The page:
Innovation Blog


Move Forward With Innovations or Fall Back

  • Aug 08, 2014
  • By Toshiaki Kanetsuki, Business Consultants, Inc.
  • 1 タグ

Move Forward With Innovations or Fall BackSince New Year’s Day, 2013, I have committed myself to creating Innovations as a consultant. I have been excited each day for the challenges that come with the Innovation work I have done. Personally, I choose to support in helping shape the creation of Innovations and how they will proceed, instead of taking the educational approach. I work periods of six to fourteen days to generate original ideas and business models for young businesses in Japan. There also needs to be focus on whether original ideas can continue to be created in successful companies that are well established, especially if they have developed within one industry. Even the most productive idea creator can find themselves devoid of new ideas after originating a few. That idea creator may well hit an “idea block”.

A Research Publication’s View

A research report published in March of 2013 at the University of California, Berkeley, described the situation as thus:

“Japanese enterprise came to lead the world in innovation in various industries during the 1980s and 1990s. Companies like Matsushita Electric Industrial, Toyota Motor, Mitsubishi, and Sony were the objects of a sense of reverence held around the world for their work in fields such as electronic appliances, bicycles, shipbuilding, and consumer goods. Though Toyota Motor and some of the others are still bound for the forefront of their industries today, it is beginning to become clear that, while on the one hand many Japanese businesses are preserving their extremely strong technological prowess, they are at the same time beginning to fall behind in innovation, particularly in the home appliance industry. Could the cause of this not be that while the world has grown over the past ten to twenty years to advance the flow of open innovation, many Japanese businesses have been unable to respond quickly?”

 To breakthrough this state, I have undertaken the following in my training programs:

A)     The establishment of training programs for talented individuals to create innovative ideas that do not follow too closely to Innovations of the past, and how to bring those new Innovations to life.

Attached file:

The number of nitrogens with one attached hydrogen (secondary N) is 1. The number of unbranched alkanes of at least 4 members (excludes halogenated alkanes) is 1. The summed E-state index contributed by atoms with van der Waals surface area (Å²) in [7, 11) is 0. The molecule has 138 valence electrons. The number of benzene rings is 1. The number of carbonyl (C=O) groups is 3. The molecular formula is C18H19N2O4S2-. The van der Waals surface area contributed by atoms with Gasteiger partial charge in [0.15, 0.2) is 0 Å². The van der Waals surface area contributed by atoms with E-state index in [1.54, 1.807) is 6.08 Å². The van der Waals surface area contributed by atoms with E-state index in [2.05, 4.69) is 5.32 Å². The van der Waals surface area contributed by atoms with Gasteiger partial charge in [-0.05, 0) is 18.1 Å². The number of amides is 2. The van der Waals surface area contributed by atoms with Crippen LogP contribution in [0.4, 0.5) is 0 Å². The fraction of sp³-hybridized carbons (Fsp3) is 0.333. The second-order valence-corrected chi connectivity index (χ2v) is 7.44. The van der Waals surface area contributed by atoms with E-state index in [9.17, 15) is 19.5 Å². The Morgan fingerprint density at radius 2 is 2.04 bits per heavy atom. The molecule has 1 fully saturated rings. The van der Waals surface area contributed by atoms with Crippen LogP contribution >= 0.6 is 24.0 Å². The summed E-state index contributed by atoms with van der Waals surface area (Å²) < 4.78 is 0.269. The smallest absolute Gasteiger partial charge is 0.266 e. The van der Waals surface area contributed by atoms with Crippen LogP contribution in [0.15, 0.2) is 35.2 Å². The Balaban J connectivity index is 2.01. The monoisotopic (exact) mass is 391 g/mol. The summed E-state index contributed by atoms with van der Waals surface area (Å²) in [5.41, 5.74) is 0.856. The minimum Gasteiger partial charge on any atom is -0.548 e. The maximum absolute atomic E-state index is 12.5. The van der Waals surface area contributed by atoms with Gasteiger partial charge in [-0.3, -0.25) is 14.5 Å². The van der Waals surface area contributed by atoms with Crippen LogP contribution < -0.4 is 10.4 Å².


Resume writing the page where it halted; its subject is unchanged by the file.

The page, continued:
B)     Teaching how to aquire numerous techniques to continuously plant new business seeds by coming up with new ideas that aren’t extensions of prior developments

C)     Showing how to screen many ideas, specifying the particulars of those chosen, and being precise as to how development will be executed.

D)    The structuring of ideas from inception to the time that they are in their final stages of development into Innovations.

E)     Plotting the paradigm shift in intellectual property.

Japanese businesses cannot rest on their laurels at this stage and at this juncture of Japanese businesses in the global market. We must originate new developments and demonstrate innovative prototypes if we are to keep the influence we now exert in the global marketplace. It should be even more significant to the Japanese business industry now that there are competitors closing in on our markets. If we are not ready to out-perform them in the near future, we could lose our valuable world standing. If we do not move forward, we are destined to fall back.


Japan is enjoying its recent economic recovery, but it is diverting Japanese business owners to direct focus on shoring up existing industries, instead of focusing on innovations to help move forward into the future. It is necessary to promote the realization that even though today is profitable, we must prepare for the future. We must deal quickly and efficiently with each development, and determine our exact key to growth. My personal commitment is to work toward the vital development of Innovations in Japan’s business world, both for today and for tomorrow.


Henry Chesbrough, Principal Investigator Meyer Family Fellow, Haas School of Business UC Berkeley. March 10, 2013. “Open Innovation: Implications for Japanese Innovation”

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